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I have some fence and gate posts made of square steel tubing that were left open on the top. Rain happily collects down the holes so I drilled a weep hole to let the water that collects out. More than I expected was in there as I was sprayed with brown water.

Now it's frequently dribbling brown rusty water down after it rains. Better out than in?

Anyways, the posts (tubes) are 4-8 feet long and I'm not quite sure how to protect the inside. If I shoot a bunch of Rustoleum inside would that be enough? I was going to get some caps for the top to prevent most water from getting in, but don't know if the rust already in there will continue to be an issue. Urethane foam to fill it?

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    I'd think foam would simply hold moisture against the ID of the tube.
    – Huesmann
    Aug 19, 2023 at 21:54
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    You did the thing by drilling holes. Now put a cap. Shooting paint at rust doesn't really do anything and is debatably worse.
    – Mazura
    Aug 19, 2023 at 22:06
  • Wouldn't flowing water be worse than just sitting water? Flowing water carries the rust away, allowing more iron to oxidize. Sitting water will rust the surface, but the rust layer becomes a protective layer because rust itself isn't the issue. I think capping the top is enough to make it last much longer.
    – Nelson
    Aug 21, 2023 at 1:47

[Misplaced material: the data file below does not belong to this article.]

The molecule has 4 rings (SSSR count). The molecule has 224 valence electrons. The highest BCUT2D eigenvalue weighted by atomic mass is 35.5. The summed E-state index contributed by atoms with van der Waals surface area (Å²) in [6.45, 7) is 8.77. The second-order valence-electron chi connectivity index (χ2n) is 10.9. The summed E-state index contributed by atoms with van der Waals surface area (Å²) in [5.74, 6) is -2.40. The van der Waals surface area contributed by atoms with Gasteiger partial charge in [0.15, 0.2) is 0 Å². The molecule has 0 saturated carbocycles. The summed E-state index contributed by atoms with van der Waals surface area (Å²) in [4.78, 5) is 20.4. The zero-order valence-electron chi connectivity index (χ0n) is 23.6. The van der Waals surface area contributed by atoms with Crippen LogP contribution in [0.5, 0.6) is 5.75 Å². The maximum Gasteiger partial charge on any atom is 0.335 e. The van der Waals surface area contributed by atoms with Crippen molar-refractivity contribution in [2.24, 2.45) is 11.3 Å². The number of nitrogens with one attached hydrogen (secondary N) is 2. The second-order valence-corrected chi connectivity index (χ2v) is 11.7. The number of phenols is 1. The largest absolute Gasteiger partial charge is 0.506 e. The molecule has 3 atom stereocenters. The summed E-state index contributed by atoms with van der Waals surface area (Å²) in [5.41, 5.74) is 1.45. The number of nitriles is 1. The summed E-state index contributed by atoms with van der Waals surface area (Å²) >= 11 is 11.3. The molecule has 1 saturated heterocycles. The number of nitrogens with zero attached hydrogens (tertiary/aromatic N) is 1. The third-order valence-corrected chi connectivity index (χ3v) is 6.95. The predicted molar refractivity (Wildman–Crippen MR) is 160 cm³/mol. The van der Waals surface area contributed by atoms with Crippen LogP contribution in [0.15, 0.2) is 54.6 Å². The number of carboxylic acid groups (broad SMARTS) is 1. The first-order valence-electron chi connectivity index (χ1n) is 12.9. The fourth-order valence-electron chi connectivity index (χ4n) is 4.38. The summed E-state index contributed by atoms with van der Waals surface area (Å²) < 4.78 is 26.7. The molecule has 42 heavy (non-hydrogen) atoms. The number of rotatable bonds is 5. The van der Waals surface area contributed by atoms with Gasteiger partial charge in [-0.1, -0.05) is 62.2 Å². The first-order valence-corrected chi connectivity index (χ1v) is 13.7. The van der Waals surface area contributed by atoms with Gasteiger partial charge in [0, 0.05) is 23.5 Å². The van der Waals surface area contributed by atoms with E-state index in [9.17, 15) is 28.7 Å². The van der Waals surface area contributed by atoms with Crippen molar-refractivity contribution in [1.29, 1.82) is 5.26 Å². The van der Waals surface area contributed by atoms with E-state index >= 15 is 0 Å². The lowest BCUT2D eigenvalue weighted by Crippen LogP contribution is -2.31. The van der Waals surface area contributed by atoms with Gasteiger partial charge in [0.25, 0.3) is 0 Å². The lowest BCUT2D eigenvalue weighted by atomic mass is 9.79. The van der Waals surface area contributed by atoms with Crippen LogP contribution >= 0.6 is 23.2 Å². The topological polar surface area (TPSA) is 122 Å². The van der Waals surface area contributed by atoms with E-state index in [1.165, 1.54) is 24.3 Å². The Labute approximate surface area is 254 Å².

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I believe Rustoleum paint would be ineffective unless the surface could be cleaned of rust down to clean metal.

The product that comes to mind to clean off the rust is "Naval Jelly" or other phosphoric acid rust treatment. But it is not clear exactly how this would be applied to the inside of the posts embedded in the ground. If the posts are completely open at the bottom and filled at the bottom with soil or concrete, then it is not clear how one would remove the unreacted phosphoric acid. Leaving unreacted phosphoric acid inside the posts might cause corrosion over time.

The safest approach might be to dry out the interior of the pipes by pulling air through them with a shop vac on the weep holes. Once the interior is dry coat the interior with oil and put a cap on the top to keep out rain water.

Instead of simple oil you might use a product for stopping corrosion inside the tubing of steel framed bicycles (so called "frame saver"), but those bicycle products are rather expensive and this would probably be too costly for fence posts.

In the end the best approach might be to just cover the top of the posts and assume that the walls of the pipe are thick enough that the lifetime of the posts will be sufficiently long without having to take expensive protective measures.

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Fill with cement/concrete; slow .tedious. I used sand mix for cyclone fence posts , more to strengthen them than stop rust. I only lived in the house a few more years but never saw any rusty water.

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